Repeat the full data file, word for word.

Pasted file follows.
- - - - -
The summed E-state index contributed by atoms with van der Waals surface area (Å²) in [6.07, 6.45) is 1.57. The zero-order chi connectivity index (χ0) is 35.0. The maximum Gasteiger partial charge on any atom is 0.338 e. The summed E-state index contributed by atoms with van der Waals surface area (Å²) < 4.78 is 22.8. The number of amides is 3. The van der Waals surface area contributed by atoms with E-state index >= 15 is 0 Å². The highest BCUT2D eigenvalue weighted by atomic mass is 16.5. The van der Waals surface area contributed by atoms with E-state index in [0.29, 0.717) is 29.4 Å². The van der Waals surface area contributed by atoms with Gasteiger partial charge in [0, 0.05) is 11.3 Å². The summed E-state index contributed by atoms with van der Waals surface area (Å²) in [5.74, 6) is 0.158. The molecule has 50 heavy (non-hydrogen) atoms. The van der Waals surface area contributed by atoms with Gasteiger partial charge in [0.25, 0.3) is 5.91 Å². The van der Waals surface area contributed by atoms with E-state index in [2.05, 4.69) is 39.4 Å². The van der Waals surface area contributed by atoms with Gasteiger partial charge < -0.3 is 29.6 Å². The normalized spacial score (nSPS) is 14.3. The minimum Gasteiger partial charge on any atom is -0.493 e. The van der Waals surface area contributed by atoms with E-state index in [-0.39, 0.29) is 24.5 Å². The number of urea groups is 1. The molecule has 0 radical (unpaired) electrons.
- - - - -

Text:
The summed E-state index contributed by atoms with van der Waals surface area (Å²) in [6.07, 6.45) is 1.57. The zero-order chi connectivity index (χ0) is 35.0. The maximum Gasteiger partial charge on any atom is 0.338 e. The summed E-state index contributed by atoms with van der Waals surface area (Å²) < 4.78 is 22.8. The number of amides is 3. The van der Waals surface area contributed by atoms with E-state index >= 15 is 0 Å². The highest BCUT2D eigenvalue weighted by atomic mass is 16.5. The van der Waals surface area contributed by atoms with E-state index in [0.29, 0.717) is 29.4 Å². The van der Waals surface area contributed by atoms with Gasteiger partial charge in [0, 0.05) is 11.3 Å². The summed E-state index contributed by atoms with van der Waals surface area (Å²) in [5.74, 6) is 0.158. The molecule has 50 heavy (non-hydrogen) atoms. The van der Waals surface area contributed by atoms with Gasteiger partial charge in [0.25, 0.3) is 5.91 Å². The van der Waals surface area contributed by atoms with E-state index in [2.05, 4.69) is 39.4 Å². The van der Waals surface area contributed by atoms with Gasteiger partial charge < -0.3 is 29.6 Å². The normalized spacial score (nSPS) is 14.3. The minimum Gasteiger partial charge on any atom is -0.493 e. The van der Waals surface area contributed by atoms with E-state index in [-0.39, 0.29) is 24.5 Å². The number of urea groups is 1. The molecule has 0 radical (unpaired) electrons.